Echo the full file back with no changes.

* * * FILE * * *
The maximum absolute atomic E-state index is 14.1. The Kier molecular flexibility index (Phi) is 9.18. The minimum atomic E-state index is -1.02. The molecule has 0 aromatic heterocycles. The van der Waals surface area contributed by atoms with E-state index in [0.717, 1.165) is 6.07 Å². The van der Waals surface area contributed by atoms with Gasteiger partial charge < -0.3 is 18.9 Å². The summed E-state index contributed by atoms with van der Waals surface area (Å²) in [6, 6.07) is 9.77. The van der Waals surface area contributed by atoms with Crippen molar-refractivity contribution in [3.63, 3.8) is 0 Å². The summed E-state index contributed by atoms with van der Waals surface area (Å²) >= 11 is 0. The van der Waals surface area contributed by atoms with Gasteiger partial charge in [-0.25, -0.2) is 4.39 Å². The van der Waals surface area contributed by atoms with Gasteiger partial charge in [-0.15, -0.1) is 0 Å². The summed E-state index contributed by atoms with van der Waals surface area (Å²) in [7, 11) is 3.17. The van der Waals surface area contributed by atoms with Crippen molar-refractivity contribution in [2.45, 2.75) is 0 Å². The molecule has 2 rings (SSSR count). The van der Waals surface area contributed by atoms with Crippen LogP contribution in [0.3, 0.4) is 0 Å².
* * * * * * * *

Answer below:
The maximum absolute atomic E-state index is 14.1. The Kier molecular flexibility index (Phi) is 9.18. The minimum atomic E-state index is -1.02. The molecule has 0 aromatic heterocycles. The van der Waals surface area contributed by atoms with E-state index in [0.717, 1.165) is 6.07 Å². The van der Waals surface area contributed by atoms with Gasteiger partial charge < -0.3 is 18.9 Å². The summed E-state index contributed by atoms with van der Waals surface area (Å²) in [6, 6.07) is 9.77. The van der Waals surface area contributed by atoms with Crippen molar-refractivity contribution in [3.63, 3.8) is 0 Å². The summed E-state index contributed by atoms with van der Waals surface area (Å²) >= 11 is 0. The van der Waals surface area contributed by atoms with Gasteiger partial charge in [-0.25, -0.2) is 4.39 Å². The van der Waals surface area contributed by atoms with Gasteiger partial charge in [-0.15, -0.1) is 0 Å². The summed E-state index contributed by atoms with van der Waals surface area (Å²) in [7, 11) is 3.17. The van der Waals surface area contributed by atoms with Crippen molar-refractivity contribution in [2.45, 2.75) is 0 Å². The molecule has 2 rings (SSSR count). The van der Waals surface area contributed by atoms with Crippen LogP contribution in [0.3, 0.4) is 0 Å².